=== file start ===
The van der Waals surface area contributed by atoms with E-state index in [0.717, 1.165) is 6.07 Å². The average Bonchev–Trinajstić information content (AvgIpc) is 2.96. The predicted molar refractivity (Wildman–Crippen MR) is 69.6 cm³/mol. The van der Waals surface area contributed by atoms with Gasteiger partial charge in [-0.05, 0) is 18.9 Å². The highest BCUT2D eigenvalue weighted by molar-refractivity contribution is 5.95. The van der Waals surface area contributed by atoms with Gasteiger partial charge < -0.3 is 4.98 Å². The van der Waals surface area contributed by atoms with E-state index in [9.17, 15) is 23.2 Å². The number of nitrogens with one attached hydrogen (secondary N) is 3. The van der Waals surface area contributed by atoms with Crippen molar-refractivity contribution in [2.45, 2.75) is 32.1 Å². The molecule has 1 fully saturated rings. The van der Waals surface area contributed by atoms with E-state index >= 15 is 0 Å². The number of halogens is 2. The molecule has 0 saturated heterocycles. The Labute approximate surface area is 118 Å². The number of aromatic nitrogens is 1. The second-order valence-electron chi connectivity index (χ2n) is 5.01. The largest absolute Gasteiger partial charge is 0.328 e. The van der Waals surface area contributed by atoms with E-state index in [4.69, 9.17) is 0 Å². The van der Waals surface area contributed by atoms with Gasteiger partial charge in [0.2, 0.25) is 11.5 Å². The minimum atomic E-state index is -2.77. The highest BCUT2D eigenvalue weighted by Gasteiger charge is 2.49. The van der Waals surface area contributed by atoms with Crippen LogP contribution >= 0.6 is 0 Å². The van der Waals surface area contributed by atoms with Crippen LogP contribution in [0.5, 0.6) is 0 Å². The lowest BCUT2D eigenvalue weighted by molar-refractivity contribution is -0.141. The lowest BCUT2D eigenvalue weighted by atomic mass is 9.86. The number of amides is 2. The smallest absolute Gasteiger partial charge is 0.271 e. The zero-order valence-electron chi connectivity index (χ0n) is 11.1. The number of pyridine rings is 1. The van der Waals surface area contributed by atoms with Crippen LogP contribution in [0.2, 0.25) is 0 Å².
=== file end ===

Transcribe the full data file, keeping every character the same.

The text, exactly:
The van der Waals surface area contributed by atoms with E-state index in [0.717, 1.165) is 6.07 Å². The average Bonchev–Trinajstić information content (AvgIpc) is 2.96. The predicted molar refractivity (Wildman–Crippen MR) is 69.6 cm³/mol. The van der Waals surface area contributed by atoms with Gasteiger partial charge in [-0.05, 0) is 18.9 Å². The highest BCUT2D eigenvalue weighted by molar-refractivity contribution is 5.95. The van der Waals surface area contributed by atoms with Gasteiger partial charge < -0.3 is 4.98 Å². The van der Waals surface area contributed by atoms with E-state index in [9.17, 15) is 23.2 Å². The number of nitrogens with one attached hydrogen (secondary N) is 3. The van der Waals surface area contributed by atoms with Crippen molar-refractivity contribution in [2.45, 2.75) is 32.1 Å². The molecule has 1 fully saturated rings. The van der Waals surface area contributed by atoms with E-state index >= 15 is 0 Å². The number of halogens is 2. The molecule has 0 saturated heterocycles. The Labute approximate surface area is 118 Å². The number of aromatic nitrogens is 1. The second-order valence-electron chi connectivity index (χ2n) is 5.01. The largest absolute Gasteiger partial charge is 0.328 e. The van der Waals surface area contributed by atoms with E-state index in [4.69, 9.17) is 0 Å². The van der Waals surface area contributed by atoms with Gasteiger partial charge in [0.2, 0.25) is 11.5 Å². The minimum atomic E-state index is -2.77. The highest BCUT2D eigenvalue weighted by Gasteiger charge is 2.49. The van der Waals surface area contributed by atoms with Crippen LogP contribution >= 0.6 is 0 Å². The van der Waals surface area contributed by atoms with Crippen LogP contribution in [0.5, 0.6) is 0 Å². The lowest BCUT2D eigenvalue weighted by molar-refractivity contribution is -0.141. The lowest BCUT2D eigenvalue weighted by atomic mass is 9.86. The number of amides is 2. The smallest absolute Gasteiger partial charge is 0.271 e. The zero-order valence-electron chi connectivity index (χ0n) is 11.1. The number of pyridine rings is 1. The van der Waals surface area contributed by atoms with Crippen LogP contribution in [0.2, 0.25) is 0 Å².